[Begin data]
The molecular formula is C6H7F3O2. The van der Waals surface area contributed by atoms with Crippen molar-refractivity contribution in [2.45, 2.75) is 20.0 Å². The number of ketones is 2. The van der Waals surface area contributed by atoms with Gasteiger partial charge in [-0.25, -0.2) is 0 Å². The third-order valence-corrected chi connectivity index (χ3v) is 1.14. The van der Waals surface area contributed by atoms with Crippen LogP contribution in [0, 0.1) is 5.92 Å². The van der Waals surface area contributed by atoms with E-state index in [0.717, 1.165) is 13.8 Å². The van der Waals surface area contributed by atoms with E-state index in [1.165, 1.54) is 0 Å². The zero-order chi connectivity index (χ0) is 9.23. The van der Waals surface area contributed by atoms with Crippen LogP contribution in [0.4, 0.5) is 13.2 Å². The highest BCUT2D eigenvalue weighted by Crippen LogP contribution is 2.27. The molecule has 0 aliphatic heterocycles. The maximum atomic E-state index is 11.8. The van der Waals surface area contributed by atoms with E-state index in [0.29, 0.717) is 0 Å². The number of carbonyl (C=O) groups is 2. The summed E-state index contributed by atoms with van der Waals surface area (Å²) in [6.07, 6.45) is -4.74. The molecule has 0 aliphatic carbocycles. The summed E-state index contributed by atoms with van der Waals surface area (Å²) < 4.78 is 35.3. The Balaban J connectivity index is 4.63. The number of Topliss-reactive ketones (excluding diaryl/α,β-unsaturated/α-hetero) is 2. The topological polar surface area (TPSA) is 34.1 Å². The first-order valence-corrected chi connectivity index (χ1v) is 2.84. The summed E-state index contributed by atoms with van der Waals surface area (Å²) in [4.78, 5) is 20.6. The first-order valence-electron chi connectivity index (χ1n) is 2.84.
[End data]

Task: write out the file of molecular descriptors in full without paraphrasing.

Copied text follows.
The molecular formula is C6H7F3O2. The van der Waals surface area contributed by atoms with Crippen molar-refractivity contribution in [2.45, 2.75) is 20.0 Å². The number of ketones is 2. The van der Waals surface area contributed by atoms with Gasteiger partial charge in [-0.25, -0.2) is 0 Å². The third-order valence-corrected chi connectivity index (χ3v) is 1.14. The van der Waals surface area contributed by atoms with Crippen LogP contribution in [0, 0.1) is 5.92 Å². The van der Waals surface area contributed by atoms with E-state index in [0.717, 1.165) is 13.8 Å². The van der Waals surface area contributed by atoms with E-state index in [1.165, 1.54) is 0 Å². The zero-order chi connectivity index (χ0) is 9.23. The van der Waals surface area contributed by atoms with Crippen LogP contribution in [0.4, 0.5) is 13.2 Å². The highest BCUT2D eigenvalue weighted by Crippen LogP contribution is 2.27. The molecule has 0 aliphatic heterocycles. The maximum atomic E-state index is 11.8. The van der Waals surface area contributed by atoms with E-state index in [0.29, 0.717) is 0 Å². The number of carbonyl (C=O) groups is 2. The summed E-state index contributed by atoms with van der Waals surface area (Å²) in [6.07, 6.45) is -4.74. The molecule has 0 aliphatic carbocycles. The summed E-state index contributed by atoms with van der Waals surface area (Å²) < 4.78 is 35.3. The Balaban J connectivity index is 4.63. The number of Topliss-reactive ketones (excluding diaryl/α,β-unsaturated/α-hetero) is 2. The topological polar surface area (TPSA) is 34.1 Å². The first-order valence-corrected chi connectivity index (χ1v) is 2.84. The summed E-state index contributed by atoms with van der Waals surface area (Å²) in [4.78, 5) is 20.6. The first-order valence-electron chi connectivity index (χ1n) is 2.84.